In 2022 alone, banks made nearly $8 billion off of charging overdraft fees to low-income Americans whose accounts went below zero — sometimes charging broke customers as much as $37 per overdraft. Now, a new proposed rule by President Joe Biden's administration would limit those fees to as little as $3.

The Consumer Financial Protection Bureau (CFPB) announced the new proposed rule on Wednesday, which would limit overdraft fees to as little as $3 per transaction. The CFPB says the rule — which affects banks with more than $10 billion in assets — would save approximately 23 million American households a total of $3.5 billion per year. Essentially, the rule would close a loophole banks exploited that exempted overdraft lending services from the Truth in Lending Act and other similar legislation aimed at protecting bank customers.

"Decades ago, overdraft loans got special treatment to make it easier for banks to cover paper checks that were often sent through the mail," CFPB Director Rohit Chopra stated. "Today, we are proposing rules to close a longstanding loophole that allowed many large banks to transform overdraft into a massive junk fee harvesting machine."

The Truth in Lending Act, which was passed in 1968, required financial institutions to disclose the full costs of providing loans to customers. At that time, many families sent checks in the mail, and were unsure of when funds would actually be withdrawn and when a cleared check would post to the account holder's balance. This occasionally resulted in an account being overdrawn, after which the bank would issue a loan to cover the difference.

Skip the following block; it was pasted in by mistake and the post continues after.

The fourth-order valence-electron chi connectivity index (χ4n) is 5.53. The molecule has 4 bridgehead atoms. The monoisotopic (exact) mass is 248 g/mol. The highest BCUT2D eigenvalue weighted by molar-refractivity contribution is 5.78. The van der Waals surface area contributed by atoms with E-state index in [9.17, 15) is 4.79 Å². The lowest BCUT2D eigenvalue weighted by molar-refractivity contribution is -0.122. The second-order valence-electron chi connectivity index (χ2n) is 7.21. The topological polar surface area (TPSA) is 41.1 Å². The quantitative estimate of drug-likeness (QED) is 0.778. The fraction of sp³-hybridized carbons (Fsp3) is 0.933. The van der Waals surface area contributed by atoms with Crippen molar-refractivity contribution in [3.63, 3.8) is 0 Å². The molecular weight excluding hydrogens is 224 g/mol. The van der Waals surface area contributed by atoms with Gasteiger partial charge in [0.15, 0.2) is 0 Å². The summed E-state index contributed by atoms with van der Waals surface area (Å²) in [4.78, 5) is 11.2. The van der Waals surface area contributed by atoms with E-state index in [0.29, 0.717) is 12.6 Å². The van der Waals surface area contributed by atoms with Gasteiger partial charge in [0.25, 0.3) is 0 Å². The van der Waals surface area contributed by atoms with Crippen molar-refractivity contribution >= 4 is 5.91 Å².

In 1969, when the Federal Reserve Board of Governors was establishing guidelines for the Act's implementation, they allowed an exception in the rules for banks if a depositor "inadvertently" overdrew their account. In the 1980s and 1990s, when debit cards began replacing checks as the primary form of conducting transactions, banks started charging sky-high fees to capitalize on overdraft loans, raking in billions in extra profit. JPMorgan Chase and Wells Fargo are two of the biggest offenders — according to the CFPB, those two banks raked in roughly a third of overdraft fees reported by banks over $1 billion.

"Many banks and credit unions already provide lines of credit tied to a checking account or debit card when the consumer overdraws," the CFPB stated on its website. "The proposal provides clear rules of the road to ensure consistency and clarity."

A post to the CFPB's website established several proposed overdraft fee limits of $3, $6, $7 or $14 solely to help banks recoup costs of issuing overdraft loans rather than as a profit driver, and is soliciting public comment on the appropriate amount.

Reprinted with permission from Alternet.